The GODS Of Hip-Hop: A Reflection On The Five Percenter Influence On Rap Music & Culture

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“We were beginner’s in the hood as Five Percenters / But something must’ve got in us, ‘cause all of us turned to sinners…” -AZ on Nas’ “Life’s a Bi#ch”

Hip-Hop has lost its way… or shall we say balance.   While flaunting money and drug game exploits run abundant, the lessons in the music have been submerged since capitalism took over and the jewels have been buried.

Hip-Hop Wired takes a look at what happened and the importance of the Five Percenter messages which were brought to the game.

Revisiting some classics and talking with some of the pioneers, it’s time for:  “Each one to teach one.”



Speaking with Raekwon, Immortal Technique, Fab 5 Freddy, Poor Righteous Teachers’ Wise Intelligent and insight from Russell Simmons, get knowledge of self after the jump!!! [More]

“Rock from party to party, backyard to yard / I tear it up ya’ll and bless the mic for the Gods…” -Rakim “My Melody”

On February 5th of 2010, as blizzards swept across the northeastern part of the United States, hundreds of people braved the snowstorm and converged upon Trenton, New Jersey for a concert called “The Legends of Hip-Hop: Return of the God MC’s.”  The show was headlined by Rakim and featured Brand Nubian, Cappadonna and Masta Killa of the Wu-Tang Clan, and hometown hero Wise Intelligent of Poor Righteous Teachers (PRT).

As the artists took to the stage and displayed the wizardry of their wordplay, the festivities transcended the run-of-the mill rap show.  Reaching across the ages, grasping at the original purposes of such events throughout time, as the show progressed, it took on the spiritual dimensions of indigenous gatherings where traditions and beliefs were celebrated and reaffirmed; where commune with nature and the universe were reinforced.

Poor Righteous Teachers – “Holy Intellect”

This was more than just music, more than just message.  It was a manifestation of a way of life that is at the core of what we now know as Hip-Hop culture.

Pulsating with Five Percenter vibrations, these lyrical alchemists metamorphosed the base elements of the teachings of the Nation of Gods and Earths into the golden wisdom of their songwriting.  Indeed, some of the best to have ever touched the microphone have been students of, influenced by, or have utilized elements of the teachings of Nation of Gods and Earths, commonly known as Five Percenters.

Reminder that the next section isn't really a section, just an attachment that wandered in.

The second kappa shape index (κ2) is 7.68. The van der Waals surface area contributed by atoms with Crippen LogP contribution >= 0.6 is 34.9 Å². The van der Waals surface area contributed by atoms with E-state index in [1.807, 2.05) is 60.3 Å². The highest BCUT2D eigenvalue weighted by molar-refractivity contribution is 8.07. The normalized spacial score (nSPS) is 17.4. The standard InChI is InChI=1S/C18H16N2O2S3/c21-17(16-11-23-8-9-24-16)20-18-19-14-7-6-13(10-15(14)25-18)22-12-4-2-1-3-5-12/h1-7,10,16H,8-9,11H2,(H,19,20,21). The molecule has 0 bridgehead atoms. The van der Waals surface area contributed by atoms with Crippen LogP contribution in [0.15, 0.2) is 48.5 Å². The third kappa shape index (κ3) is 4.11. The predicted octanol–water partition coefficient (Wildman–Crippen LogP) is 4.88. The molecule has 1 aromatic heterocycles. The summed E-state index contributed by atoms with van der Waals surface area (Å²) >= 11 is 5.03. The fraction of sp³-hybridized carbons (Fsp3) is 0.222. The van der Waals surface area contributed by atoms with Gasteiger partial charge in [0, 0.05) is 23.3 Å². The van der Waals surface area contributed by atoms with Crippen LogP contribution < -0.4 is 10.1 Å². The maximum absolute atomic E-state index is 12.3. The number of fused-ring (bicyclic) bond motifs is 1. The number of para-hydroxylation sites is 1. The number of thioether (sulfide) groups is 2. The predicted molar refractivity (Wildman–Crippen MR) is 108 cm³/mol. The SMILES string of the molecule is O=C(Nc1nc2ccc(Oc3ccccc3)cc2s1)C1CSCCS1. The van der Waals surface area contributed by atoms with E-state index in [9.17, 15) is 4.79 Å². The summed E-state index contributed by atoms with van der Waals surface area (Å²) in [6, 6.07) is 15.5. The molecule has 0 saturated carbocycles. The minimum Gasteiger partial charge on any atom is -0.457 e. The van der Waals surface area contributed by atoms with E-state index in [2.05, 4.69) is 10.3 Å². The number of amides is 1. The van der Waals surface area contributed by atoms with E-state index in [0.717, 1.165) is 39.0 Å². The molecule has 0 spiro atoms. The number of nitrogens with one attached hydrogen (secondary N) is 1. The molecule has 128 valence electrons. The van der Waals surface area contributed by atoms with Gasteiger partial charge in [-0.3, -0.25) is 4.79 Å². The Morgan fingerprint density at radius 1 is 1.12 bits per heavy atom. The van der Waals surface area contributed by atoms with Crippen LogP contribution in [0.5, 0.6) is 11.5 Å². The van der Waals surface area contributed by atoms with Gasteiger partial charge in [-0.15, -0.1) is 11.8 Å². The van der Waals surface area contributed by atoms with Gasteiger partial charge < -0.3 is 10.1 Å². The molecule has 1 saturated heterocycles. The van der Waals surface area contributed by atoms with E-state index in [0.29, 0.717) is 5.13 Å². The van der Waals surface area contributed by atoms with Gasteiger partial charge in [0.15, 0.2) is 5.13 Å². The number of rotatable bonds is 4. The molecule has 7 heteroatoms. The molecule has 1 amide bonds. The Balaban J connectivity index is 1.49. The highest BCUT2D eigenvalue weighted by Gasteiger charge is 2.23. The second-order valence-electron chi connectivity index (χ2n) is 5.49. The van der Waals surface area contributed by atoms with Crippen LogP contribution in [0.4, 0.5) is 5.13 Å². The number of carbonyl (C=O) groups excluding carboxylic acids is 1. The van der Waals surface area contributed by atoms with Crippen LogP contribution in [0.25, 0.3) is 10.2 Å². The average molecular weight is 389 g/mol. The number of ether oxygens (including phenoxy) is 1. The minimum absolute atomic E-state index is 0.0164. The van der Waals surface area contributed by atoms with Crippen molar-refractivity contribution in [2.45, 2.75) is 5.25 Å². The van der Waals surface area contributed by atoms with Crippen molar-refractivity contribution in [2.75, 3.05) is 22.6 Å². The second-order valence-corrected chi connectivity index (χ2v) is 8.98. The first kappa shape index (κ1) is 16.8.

This includes Jay-Z, Nas, Rakim, Busta Rhymes, Wu-Tang Clan, Brand Nubian, Poor Righteous Teachers, Gangstarr, Big Daddy Kane, LL Cool J, Big Pun; even Erykah Badu and the Digable Planets whose Grammy-Award winning ‘Rebirth of Slick (Cool Like Dat)” contains a line alluding to the Five Percent.

“The God, send you back to the earth from which you came.”-Jay-Z “Jigga My Nigga”

The Nation of Gods and Earths was founded by Allah the Father (also referred to as Clarence 13X Smith), in 1968 after leaving the Nation of Islam’s mosque # 7, then under the leadership of Malcolm X and teaching his Five Percenters for many years.  Using the foundational elements of his “Supreme Mathematics” and “Supreme Alphabets,” along with a core of the Nation of Islam’s “Supreme Wisdom” which he slightly modified to form the “120 Lessons,” he brought his own unique understanding of Islam as a way of life to the streets of New York.

From the streets of New York, his teachings spread across the United States and around the world. Rap music has had a part in the dissemination of these teachings.  But then again, the teachings themselves are the roots of rap music and Hip-Hop culture on a whole.

In his autobiography, Life and Def: Sex, Drugs, Money, and God, Russell Simmons, a founding father of the rap music industry, labels the Nation of Gods and Earths as an “important influence” in the history of Hip-Hop that has been overlooked.

In her study, Five Percenter Rap: God Hop’s Music, Message and Black Muslim Message, documenting that Kool Herc reported a heavy Five Percenter presence at his parties, Professor Felicia M. Miyakawa observed:

“Even in the earliest days of Hip-Hop, the Five Percenters were regarded as an integral part of the Hip Hop scene.” The fact that an entire book has been published on the topic of Five Percenter influence on rap is a testimony to the strength of the impact.

It has also been reported that two of Hip Hop’s founders Kool Herc and Afrika Bambaataa personally studied Five Percent teachings as well. The foundational lessons of the Zulu Nation, the spiritual core of early Hip-Hop, were directly derived from the Supreme Mathematics and Alphabets.  The Gods and Earths being a factor in the switch from street wars to street jams gels with what Russell Simmons further records in his autobiography.

“During the period when the gangs I hung with in the 70’s gave way to 80’s Hip Hop culture,”writes Simmons. “It was the street language, style and consciousness of the Five Percent Nation that served as a bridge.”5mc11READ MORE


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